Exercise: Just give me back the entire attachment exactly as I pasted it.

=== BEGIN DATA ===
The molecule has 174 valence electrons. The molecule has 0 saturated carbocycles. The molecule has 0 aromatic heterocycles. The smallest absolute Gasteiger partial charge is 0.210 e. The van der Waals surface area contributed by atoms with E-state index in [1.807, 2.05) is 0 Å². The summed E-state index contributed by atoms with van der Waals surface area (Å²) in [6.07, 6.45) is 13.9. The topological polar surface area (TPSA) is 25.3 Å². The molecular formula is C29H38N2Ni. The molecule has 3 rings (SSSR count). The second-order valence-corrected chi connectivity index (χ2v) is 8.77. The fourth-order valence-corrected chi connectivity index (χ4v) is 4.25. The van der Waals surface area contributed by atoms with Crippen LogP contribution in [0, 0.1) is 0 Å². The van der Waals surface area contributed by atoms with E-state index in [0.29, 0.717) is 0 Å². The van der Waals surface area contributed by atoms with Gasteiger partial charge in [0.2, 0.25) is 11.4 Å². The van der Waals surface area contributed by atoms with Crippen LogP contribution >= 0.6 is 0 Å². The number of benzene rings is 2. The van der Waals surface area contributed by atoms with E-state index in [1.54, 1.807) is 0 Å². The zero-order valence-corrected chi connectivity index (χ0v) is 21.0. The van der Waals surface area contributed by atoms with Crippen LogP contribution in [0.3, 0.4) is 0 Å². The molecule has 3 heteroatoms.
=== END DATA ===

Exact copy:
The molecule has 174 valence electrons. The molecule has 0 saturated carbocycles. The molecule has 0 aromatic heterocycles. The smallest absolute Gasteiger partial charge is 0.210 e. The van der Waals surface area contributed by atoms with E-state index in [1.807, 2.05) is 0 Å². The summed E-state index contributed by atoms with van der Waals surface area (Å²) in [6.07, 6.45) is 13.9. The topological polar surface area (TPSA) is 25.3 Å². The molecular formula is C29H38N2Ni. The molecule has 3 rings (SSSR count). The second-order valence-corrected chi connectivity index (χ2v) is 8.77. The fourth-order valence-corrected chi connectivity index (χ4v) is 4.25. The van der Waals surface area contributed by atoms with Crippen LogP contribution in [0, 0.1) is 0 Å². The van der Waals surface area contributed by atoms with E-state index in [0.29, 0.717) is 0 Å². The van der Waals surface area contributed by atoms with Gasteiger partial charge in [0.2, 0.25) is 11.4 Å². The van der Waals surface area contributed by atoms with Crippen LogP contribution >= 0.6 is 0 Å². The number of benzene rings is 2. The van der Waals surface area contributed by atoms with E-state index in [1.54, 1.807) is 0 Å². The zero-order valence-corrected chi connectivity index (χ0v) is 21.0. The van der Waals surface area contributed by atoms with Crippen LogP contribution in [0.3, 0.4) is 0 Å². The molecule has 3 heteroatoms.